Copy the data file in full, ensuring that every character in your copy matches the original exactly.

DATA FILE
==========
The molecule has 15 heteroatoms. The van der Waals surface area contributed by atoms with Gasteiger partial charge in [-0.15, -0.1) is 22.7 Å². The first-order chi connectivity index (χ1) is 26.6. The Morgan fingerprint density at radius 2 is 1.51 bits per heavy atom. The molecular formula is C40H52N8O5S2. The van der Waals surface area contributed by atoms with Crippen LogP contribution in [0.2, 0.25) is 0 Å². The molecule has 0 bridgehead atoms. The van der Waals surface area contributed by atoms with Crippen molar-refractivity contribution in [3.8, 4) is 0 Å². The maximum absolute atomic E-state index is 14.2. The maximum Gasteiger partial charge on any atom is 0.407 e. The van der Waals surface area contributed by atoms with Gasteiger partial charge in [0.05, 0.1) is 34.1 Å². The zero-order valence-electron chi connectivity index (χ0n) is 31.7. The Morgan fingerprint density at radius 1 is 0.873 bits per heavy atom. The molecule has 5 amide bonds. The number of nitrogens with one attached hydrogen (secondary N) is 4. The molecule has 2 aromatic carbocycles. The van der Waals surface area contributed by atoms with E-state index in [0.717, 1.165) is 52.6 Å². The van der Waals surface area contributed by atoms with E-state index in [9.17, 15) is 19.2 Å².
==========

The molecule has 15 heteroatoms. The van der Waals surface area contributed by atoms with Gasteiger partial charge in [-0.15, -0.1) is 22.7 Å². The first-order chi connectivity index (χ1) is 26.6. The Morgan fingerprint density at radius 2 is 1.51 bits per heavy atom. The molecular formula is C40H52N8O5S2. The van der Waals surface area contributed by atoms with Crippen LogP contribution in [0.2, 0.25) is 0 Å². The molecule has 0 bridgehead atoms. The van der Waals surface area contributed by atoms with Crippen molar-refractivity contribution in [3.8, 4) is 0 Å². The maximum absolute atomic E-state index is 14.2. The maximum Gasteiger partial charge on any atom is 0.407 e. The van der Waals surface area contributed by atoms with Gasteiger partial charge in [0.05, 0.1) is 34.1 Å². The zero-order valence-electron chi connectivity index (χ0n) is 31.7. The Morgan fingerprint density at radius 1 is 0.873 bits per heavy atom. The molecule has 5 amide bonds. The number of nitrogens with one attached hydrogen (secondary N) is 4. The molecule has 2 aromatic carbocycles. The van der Waals surface area contributed by atoms with E-state index in [0.717, 1.165) is 52.6 Å². The van der Waals surface area contributed by atoms with E-state index in [9.17, 15) is 19.2 Å².